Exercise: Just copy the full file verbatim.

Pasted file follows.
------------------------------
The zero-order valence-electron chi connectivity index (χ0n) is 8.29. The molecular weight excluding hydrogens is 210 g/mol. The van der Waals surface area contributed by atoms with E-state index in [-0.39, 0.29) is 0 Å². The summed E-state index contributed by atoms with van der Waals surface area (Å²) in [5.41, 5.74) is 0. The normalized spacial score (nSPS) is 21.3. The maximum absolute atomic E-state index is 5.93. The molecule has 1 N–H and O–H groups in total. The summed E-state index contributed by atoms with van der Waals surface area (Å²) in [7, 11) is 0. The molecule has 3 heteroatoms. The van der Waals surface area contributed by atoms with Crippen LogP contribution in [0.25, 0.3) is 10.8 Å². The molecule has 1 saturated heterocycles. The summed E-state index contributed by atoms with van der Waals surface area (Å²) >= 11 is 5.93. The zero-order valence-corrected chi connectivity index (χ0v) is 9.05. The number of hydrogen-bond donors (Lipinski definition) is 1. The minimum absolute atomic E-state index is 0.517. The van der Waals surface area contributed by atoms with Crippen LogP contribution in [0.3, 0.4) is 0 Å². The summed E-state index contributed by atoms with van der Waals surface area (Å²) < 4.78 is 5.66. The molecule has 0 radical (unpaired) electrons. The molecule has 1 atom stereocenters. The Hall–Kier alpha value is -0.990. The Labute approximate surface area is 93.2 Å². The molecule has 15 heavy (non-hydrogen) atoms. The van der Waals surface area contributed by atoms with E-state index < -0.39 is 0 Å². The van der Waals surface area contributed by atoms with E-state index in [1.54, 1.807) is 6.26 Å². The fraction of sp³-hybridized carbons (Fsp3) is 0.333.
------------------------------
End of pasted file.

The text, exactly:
The zero-order valence-electron chi connectivity index (χ0n) is 8.29. The molecular weight excluding hydrogens is 210 g/mol. The van der Waals surface area contributed by atoms with E-state index in [-0.39, 0.29) is 0 Å². The summed E-state index contributed by atoms with van der Waals surface area (Å²) in [5.41, 5.74) is 0. The normalized spacial score (nSPS) is 21.3. The maximum absolute atomic E-state index is 5.93. The molecule has 1 N–H and O–H groups in total. The summed E-state index contributed by atoms with van der Waals surface area (Å²) in [7, 11) is 0. The molecule has 3 heteroatoms. The van der Waals surface area contributed by atoms with Crippen LogP contribution in [0.25, 0.3) is 10.8 Å². The molecule has 1 saturated heterocycles. The summed E-state index contributed by atoms with van der Waals surface area (Å²) >= 11 is 5.93. The zero-order valence-corrected chi connectivity index (χ0v) is 9.05. The number of hydrogen-bond donors (Lipinski definition) is 1. The minimum absolute atomic E-state index is 0.517. The van der Waals surface area contributed by atoms with Crippen LogP contribution in [0.3, 0.4) is 0 Å². The summed E-state index contributed by atoms with van der Waals surface area (Å²) < 4.78 is 5.66. The molecule has 0 radical (unpaired) electrons. The molecule has 1 atom stereocenters. The Hall–Kier alpha value is -0.990. The Labute approximate surface area is 93.2 Å². The molecule has 15 heavy (non-hydrogen) atoms. The van der Waals surface area contributed by atoms with E-state index < -0.39 is 0 Å². The van der Waals surface area contributed by atoms with E-state index in [1.54, 1.807) is 6.26 Å². The fraction of sp³-hybridized carbons (Fsp3) is 0.333.